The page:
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The Downside to Interest Rate Cuts. Have you fallen for this trap too?

interest rate cutsFalling interest rates mean it’s likely you’re now paying less interest and your monthly home loan repayments have dropped.

This is good news for home buyers and home owners, right?



So how can there be a downside to lower rates if it means you’re saving money?

We’re not going to talk about the long term economic effects of low interest rates – perhaps that’s a discussion for another day.

But what we want to talk about is a sense of complacency we see in borrowers, especially at times when interest rates are low.

Yes, your interest rate may have dropped without you having to do a single thing about it. That’s great. But it doesn’t mean you should just sit back and do nothing else.

Yes, you may have a little bit extra left over at the end of each month now. But again, that doesn’t mean you should sit back and do nothing else.

Your responsibility to properly manage your household finances (specifically your home loan) remains, regardless of what interest rates are doing.

In fact, we’d argue that NOW is the time you need to get serious about getting your home loans sorted. Because NOW is the easiest time to get ahead.

It’s also what the majority of homeowners will NOT do.

And like most things in life, it’s the people who see opportunities for what they are – and then seek help from other to act on them – who will end up better off in the long run.

So, what are we actually talking about here?


What are some things you can do right NOW to leverage low interest rates?


1. Pay more into your home loan

This is not a new concept. We all know that if we paid a bit more into our mortgage with each repayment, we’ll save money over the long run. But if you really knew how much you could save, would you be more inclined to do so?

It’s likely that three months ago (prior to 2 interest rate cuts), you were making higher repayments. So if you continue to contribute that same amount into your loan now (when interest rates are lower), you’re going to get ahead on your home loan. Because with each additional payment, you’re reducing the amount you owe and therefore reducing the amount of interest you’ll be charged in the future .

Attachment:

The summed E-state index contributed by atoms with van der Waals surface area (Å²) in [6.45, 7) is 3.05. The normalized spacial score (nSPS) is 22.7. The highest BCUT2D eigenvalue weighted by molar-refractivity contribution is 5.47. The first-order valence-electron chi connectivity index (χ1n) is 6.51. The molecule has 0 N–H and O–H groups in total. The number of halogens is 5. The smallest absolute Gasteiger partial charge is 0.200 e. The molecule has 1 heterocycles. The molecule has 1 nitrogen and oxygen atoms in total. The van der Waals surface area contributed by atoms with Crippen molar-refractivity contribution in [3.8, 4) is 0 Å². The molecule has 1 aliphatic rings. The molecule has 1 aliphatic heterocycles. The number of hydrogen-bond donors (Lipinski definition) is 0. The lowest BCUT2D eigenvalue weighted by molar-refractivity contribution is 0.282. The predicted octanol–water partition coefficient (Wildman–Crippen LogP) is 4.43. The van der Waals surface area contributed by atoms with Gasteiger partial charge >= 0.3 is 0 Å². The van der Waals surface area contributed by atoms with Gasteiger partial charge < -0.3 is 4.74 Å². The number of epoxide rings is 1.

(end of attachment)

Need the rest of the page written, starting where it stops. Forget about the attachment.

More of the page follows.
You don’t even need to ‘officially’ change your repayment amount with the lender. Just set up an automated transfer each week/ fortnight/ month into your loan, in addition to the normal repayment that’s deducted by your lender. That way (only if you absolutely need to), you have the flexibility to cancel the additional payment anytime you like.


Let’s look at an example –

Let’s assume you’ve just taken out a $400,000 owner occupied loan, paying 4.33%p.a**, 30 year loan term, P& I repayments.


What happens if you pay an extra $20 a week into your mortgage:

Interest you will save over life of the loan:             $29,333

Time you will cut off your loan term:                       2 years and 5 months


What happens if you pay an extra $50 a week into your mortgage:

Interest you will save over life of the loan:             $63,802

Time you will cut off your loan term:                       5 years and 5 months


These are significant interest savings – even if you *only* decide to pay an additional $20/ week into your home loan.

The best news is that most of us wouldn’t need to change our lifestyles significantly to make that $20/ week payment.